The distribution of the shock across the various still follows the current level of (i) exposure to global trade and specific sectors at risk such as tourism and (ii) the magnitude of the current epidemic at the national level (see Exhibit 1). Note however that even in the case of the US where the forecast change looks small, the actual revision to the scenario is significant since before the emergence of the epidemic we probably would have revised our forecast up for this country given the resilience in consumer demand.

Considering an even worse scenario

Despite this significant downward revision to our baseline we believe the balance of risks is still tilted to the downside. In a note released two weeks ago we sketched out an illustrative macroeconomic scenario in case of pandemic (https://www.axa-im.com/content/-/asset_publisher/alpeXKk1gk2N/content/coronavirus-tracking-the-path-anticipating-the-impact/23818).

We summarize it here: assuming an infection rate close to swine flu, and a mortality rate that remains around the current WHO estimates for covid-19 (but affecting prime-age workers less), we could see a direct supply-side loss for global GDP of around 1.75%. But the main effect of the pandemic would stem from a demand shock, reflecting behavioral changes in spending habits – e.g. avoiding crowds, thus impacting a lot of recreational activities. Retail sales fell back by 15% at the height of the SARS virus in key Asian economies in 2003. Demand would also be affected by falling investment, against a background of falling consumer spending, rising uncertainty and potentially rising finance costs.

A simple summation suggests an order of magnitude impact that could be around 4-5% of global GDP, to subtract from a global trend growth of around 3%. A contraction of this order of magnitude would constitute the second outright contraction in world GDP since the IMF kept records from 1945 – a contraction similar to the wake of the financial crisis in 2009.

As a point of reference, we note that a 2008 paper by the London School of Hygiene and Tropical Medicine estimated a 6-7% GDP shock to EU countries, suggesting a similar order-of-magnitude estimate (https://www.gtap.agecon.purdue.edu/resources/download/3828.pdf).

Discussing the policy response

Increasingly we see a temptation in sell-side research to look at 2008/2009 for guidance on the right policy response but as much as we think we should draw lessons from the inappropriate macro-management of the global economy in the aftermath of the 2009 global recession, the immediate policy response at the onset of the crisis, although successful, provides little insight in how we should deal with our current predicament.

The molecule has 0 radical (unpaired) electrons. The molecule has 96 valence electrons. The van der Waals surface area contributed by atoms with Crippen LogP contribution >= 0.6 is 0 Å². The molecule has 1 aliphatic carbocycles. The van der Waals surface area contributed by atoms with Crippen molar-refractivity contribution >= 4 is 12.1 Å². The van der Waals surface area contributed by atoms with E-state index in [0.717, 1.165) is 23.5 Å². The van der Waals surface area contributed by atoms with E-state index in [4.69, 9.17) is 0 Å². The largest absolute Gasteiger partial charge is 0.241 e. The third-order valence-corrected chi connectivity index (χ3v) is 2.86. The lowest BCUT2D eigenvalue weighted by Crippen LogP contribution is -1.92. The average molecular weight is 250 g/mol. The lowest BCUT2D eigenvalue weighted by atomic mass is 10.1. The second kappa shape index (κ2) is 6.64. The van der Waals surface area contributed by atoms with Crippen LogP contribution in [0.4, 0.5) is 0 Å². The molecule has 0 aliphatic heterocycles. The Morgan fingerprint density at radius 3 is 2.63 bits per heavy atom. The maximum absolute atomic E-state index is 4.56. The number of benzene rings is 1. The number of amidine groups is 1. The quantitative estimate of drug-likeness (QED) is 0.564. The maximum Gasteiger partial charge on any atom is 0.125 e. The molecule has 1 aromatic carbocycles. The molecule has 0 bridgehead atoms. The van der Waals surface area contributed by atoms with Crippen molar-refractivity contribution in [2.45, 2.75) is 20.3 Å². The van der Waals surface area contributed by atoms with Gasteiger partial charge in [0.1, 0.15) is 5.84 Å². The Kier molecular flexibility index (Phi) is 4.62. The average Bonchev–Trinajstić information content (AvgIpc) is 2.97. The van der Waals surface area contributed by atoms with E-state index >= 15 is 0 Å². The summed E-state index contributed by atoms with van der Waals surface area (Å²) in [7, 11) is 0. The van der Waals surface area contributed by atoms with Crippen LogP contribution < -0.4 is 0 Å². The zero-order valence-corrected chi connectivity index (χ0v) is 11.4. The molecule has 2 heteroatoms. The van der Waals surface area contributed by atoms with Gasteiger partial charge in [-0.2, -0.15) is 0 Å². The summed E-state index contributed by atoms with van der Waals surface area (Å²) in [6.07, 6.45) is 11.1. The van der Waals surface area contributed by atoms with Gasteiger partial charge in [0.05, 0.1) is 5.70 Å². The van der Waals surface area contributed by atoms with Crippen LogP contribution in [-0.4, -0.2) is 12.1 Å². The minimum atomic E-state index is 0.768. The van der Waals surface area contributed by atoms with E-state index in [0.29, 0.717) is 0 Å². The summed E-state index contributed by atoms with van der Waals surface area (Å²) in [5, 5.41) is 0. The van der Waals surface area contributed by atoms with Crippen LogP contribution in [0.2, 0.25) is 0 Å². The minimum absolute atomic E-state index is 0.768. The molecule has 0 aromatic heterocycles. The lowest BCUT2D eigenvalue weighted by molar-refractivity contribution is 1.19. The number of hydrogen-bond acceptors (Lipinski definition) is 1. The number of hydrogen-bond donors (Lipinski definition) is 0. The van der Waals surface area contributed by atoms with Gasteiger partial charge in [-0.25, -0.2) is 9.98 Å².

Indeed, in 2008 the root of the crisis was firmly within the financial system. Even if it sometimes took time to coordinate action across markets and initial mistakes were made (tomes of alternative economic history are written on “what would have happened if Lehman Brothers had not been allowed to fail”), the generic recipe was obvious: central banks had to flood credit institutions with liquidity, and when this proved insufficient, purchasing assets which had become illiquid (by the Fed) as well as recapitalising banks with public sector funds became the blueprint.  Action was not swift enough to prevent a spill-over from the financial system to the real economy, but then traditional policy action proved quite adequate: interest rate cuts combined with a fiscal push quickly brought the economy back to growth by the end of 2009.

This time the financial system bears no responsibility: the decline in asset prices is merely a reaction to an exogenous shock. Obviously, if down the road the market slide were to trigger a systemic risk for the financial system then the recipes of 2008/2009 would have to be used, but as “weapon of first intention” they would not be appropriate in the current configuration.

Still, as we discussed in Macrocast last week the market is already pricing some aggressive response from the central banks and expectations for a coordinated response were rising. On Friday a written statement by the chairman of the Federal Reserve signalled a willingness to act fast.

There is a rationale for this: the US equity market is already correcting very fast, before actual domestic disruption has appeared in the US. Given the higher-than-average sensitivity of the US real economy to equity prices (wealth effects tend to be large there), cutting policy rates, even if it cannot directly lift economic activity faced with a supply-side shock would still help support asset prices and thus help keep on source of spill-over to the real economy in check.